A house divided pursues each a separate goal, and sabotages constantly the efforts of the rest. Constantly at war, we are always exhausted. Even after a single day, rather than being uplifted by radiant joy — and thus wishing some activity to engage us — we are utterly spent. Television, mindlessness and sleep are our comforts. To a being united in its purpose, however, even if that purpose are not yet “perfect” (we are always learning), such a being will always have energy, time, and the willingness to listen to every part of himself, in order to find the common solution. Isn’t this what is needed for the peace of mankind? So perhaps, too, for the peace of each man.
Hating our slowness, our pettiness, our lack of fulfilling the moral ideals, we start a campaign of self-destruction. We think of it as self-perfection — in terms of the self we hope to become — but truly it is self-destruction, the ruination of the self that we are. We deny our wayward desires, our stray thoughts, our stupidity and naivete. We chastise ourselves for our mistakes; we wreak emotional torment if things go wrong. In this climate of utter unacceptance, we do not really change who we are, we just force a part of ourselves into hiding.
By hiding away our “bad” parts, we create the illusion of success in terms of our moral goals. It is quite satisfying to believe we’re making progress toward perfection. So satisfying, in fact, that to imagine it’s all illusion is too much to contemplate. Since actual change can be so terribly slow — years, decades — it is far more effective, emotionally speaking, to just sweep a few things under the carpet and hope no one is the wiser. Not even ourselves!
But the self, though liable to fracture, is not so easily destroyed. What is hidden is less visible, but no less powerful. In fact, it associates itself with all the other childish energies we’ve reigned in and deny, leading to a kind of shadow. Because this darker side receives so little positive attention, it is less developed than other parts of our nature. When denied what it wants, it reacts in ways that are not very effective, and often childish. Like rebelling, or simply refusing to cooperate until its needs are met — without being told how to accomplish it.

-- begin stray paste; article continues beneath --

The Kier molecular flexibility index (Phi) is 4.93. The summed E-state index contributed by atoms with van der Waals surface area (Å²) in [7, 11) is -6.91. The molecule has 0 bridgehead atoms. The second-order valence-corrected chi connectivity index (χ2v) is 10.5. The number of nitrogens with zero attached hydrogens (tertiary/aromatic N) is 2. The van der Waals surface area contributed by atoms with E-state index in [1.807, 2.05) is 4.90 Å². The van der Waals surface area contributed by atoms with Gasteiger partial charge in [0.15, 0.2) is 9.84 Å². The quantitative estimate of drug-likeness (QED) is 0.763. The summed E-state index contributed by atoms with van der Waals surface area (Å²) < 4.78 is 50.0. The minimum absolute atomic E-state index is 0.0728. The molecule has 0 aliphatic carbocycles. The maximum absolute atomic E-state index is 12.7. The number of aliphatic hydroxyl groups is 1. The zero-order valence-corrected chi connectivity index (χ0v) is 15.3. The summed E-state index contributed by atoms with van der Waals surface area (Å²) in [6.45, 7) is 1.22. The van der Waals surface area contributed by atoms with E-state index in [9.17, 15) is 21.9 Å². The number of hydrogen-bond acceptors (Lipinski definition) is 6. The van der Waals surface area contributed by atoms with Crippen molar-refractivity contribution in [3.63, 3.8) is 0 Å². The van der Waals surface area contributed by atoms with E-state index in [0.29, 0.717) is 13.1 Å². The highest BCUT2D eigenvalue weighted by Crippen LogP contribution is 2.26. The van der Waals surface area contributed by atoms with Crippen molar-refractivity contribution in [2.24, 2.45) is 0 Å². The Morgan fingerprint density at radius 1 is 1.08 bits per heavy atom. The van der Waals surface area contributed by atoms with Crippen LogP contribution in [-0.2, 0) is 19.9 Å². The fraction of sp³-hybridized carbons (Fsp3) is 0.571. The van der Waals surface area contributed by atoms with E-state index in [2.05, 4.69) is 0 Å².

In this situation of a house divided, the self longs to be whole, simple, complete. The soul’s natural wish is for an elegant purity that derives from a single conception. When our better half seeks this, it can do so by two means: Integrate; or attempt to cast off the broken parts. When we reject parts of our selves, we destroy inner simplicity, by creating divisions along the lines of our ideas. Knowing this discord exists, we try to resolve it by further empowering our “better” side against the part we wish to reject. Hence all the self-help literature, arming us for this inward battle, always promises bigger and better techniques to force ourselves into line.
I think this is a battle which cannot be won, since to win it finally is to destroy the very one who pursues it. It is like fighting in a marriage, or a family, where victory is no more than a Pyrrhic loss. Consider that we are married to our own lower nature for life; how, then, to resolve the agitation and the cross-purposes? How would we do it in marriage?
Love in the only answer I’ve found, a love that wants the happiness of all sides, that seeks the joy of the parties involved. This is partly why I advocate seeking joy over seeking progress: Because the goal of progress condemns us, whereas the goal of joy offers salvation to our longing parts. We might even find, at the end of it all, that we have no “parts” anymore, that the fissures can be healed. Isn’t that the road to peace? Isn’t a radiant joy from all parties the true sign of victory? If this is a marriage, can anything be called a success unless both are happy?